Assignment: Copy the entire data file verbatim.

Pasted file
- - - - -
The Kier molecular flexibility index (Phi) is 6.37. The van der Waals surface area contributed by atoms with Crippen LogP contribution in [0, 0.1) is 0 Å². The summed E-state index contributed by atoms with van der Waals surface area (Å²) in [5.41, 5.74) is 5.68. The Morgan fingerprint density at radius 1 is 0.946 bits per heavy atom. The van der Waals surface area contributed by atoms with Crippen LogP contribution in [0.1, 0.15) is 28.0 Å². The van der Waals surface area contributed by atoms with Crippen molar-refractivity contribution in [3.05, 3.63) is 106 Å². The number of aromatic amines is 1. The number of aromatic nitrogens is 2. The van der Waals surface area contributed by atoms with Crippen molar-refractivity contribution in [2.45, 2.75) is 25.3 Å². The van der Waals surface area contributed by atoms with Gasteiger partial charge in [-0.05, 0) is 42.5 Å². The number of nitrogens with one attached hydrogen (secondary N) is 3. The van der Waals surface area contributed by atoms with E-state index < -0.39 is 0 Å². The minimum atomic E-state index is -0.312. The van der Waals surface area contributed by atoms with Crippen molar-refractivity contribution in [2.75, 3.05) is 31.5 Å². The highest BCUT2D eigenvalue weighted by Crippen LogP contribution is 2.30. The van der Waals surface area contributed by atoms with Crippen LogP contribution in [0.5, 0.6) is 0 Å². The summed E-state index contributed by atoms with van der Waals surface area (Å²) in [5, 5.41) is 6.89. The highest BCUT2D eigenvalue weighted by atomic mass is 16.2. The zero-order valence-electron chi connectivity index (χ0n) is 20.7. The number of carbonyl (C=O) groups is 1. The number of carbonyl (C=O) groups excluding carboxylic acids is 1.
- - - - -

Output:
The Kier molecular flexibility index (Phi) is 6.37. The van der Waals surface area contributed by atoms with Crippen LogP contribution in [0, 0.1) is 0 Å². The summed E-state index contributed by atoms with van der Waals surface area (Å²) in [5.41, 5.74) is 5.68. The Morgan fingerprint density at radius 1 is 0.946 bits per heavy atom. The van der Waals surface area contributed by atoms with Crippen LogP contribution in [0.1, 0.15) is 28.0 Å². The van der Waals surface area contributed by atoms with Crippen molar-refractivity contribution in [3.05, 3.63) is 106 Å². The number of aromatic amines is 1. The number of aromatic nitrogens is 2. The van der Waals surface area contributed by atoms with Crippen molar-refractivity contribution in [2.45, 2.75) is 25.3 Å². The van der Waals surface area contributed by atoms with Gasteiger partial charge in [-0.05, 0) is 42.5 Å². The number of nitrogens with one attached hydrogen (secondary N) is 3. The van der Waals surface area contributed by atoms with E-state index < -0.39 is 0 Å². The minimum atomic E-state index is -0.312. The van der Waals surface area contributed by atoms with Crippen molar-refractivity contribution in [2.75, 3.05) is 31.5 Å². The highest BCUT2D eigenvalue weighted by Crippen LogP contribution is 2.30. The van der Waals surface area contributed by atoms with Crippen LogP contribution in [0.5, 0.6) is 0 Å². The summed E-state index contributed by atoms with van der Waals surface area (Å²) in [5, 5.41) is 6.89. The highest BCUT2D eigenvalue weighted by atomic mass is 16.2. The zero-order valence-electron chi connectivity index (χ0n) is 20.7. The number of carbonyl (C=O) groups is 1. The number of carbonyl (C=O) groups excluding carboxylic acids is 1.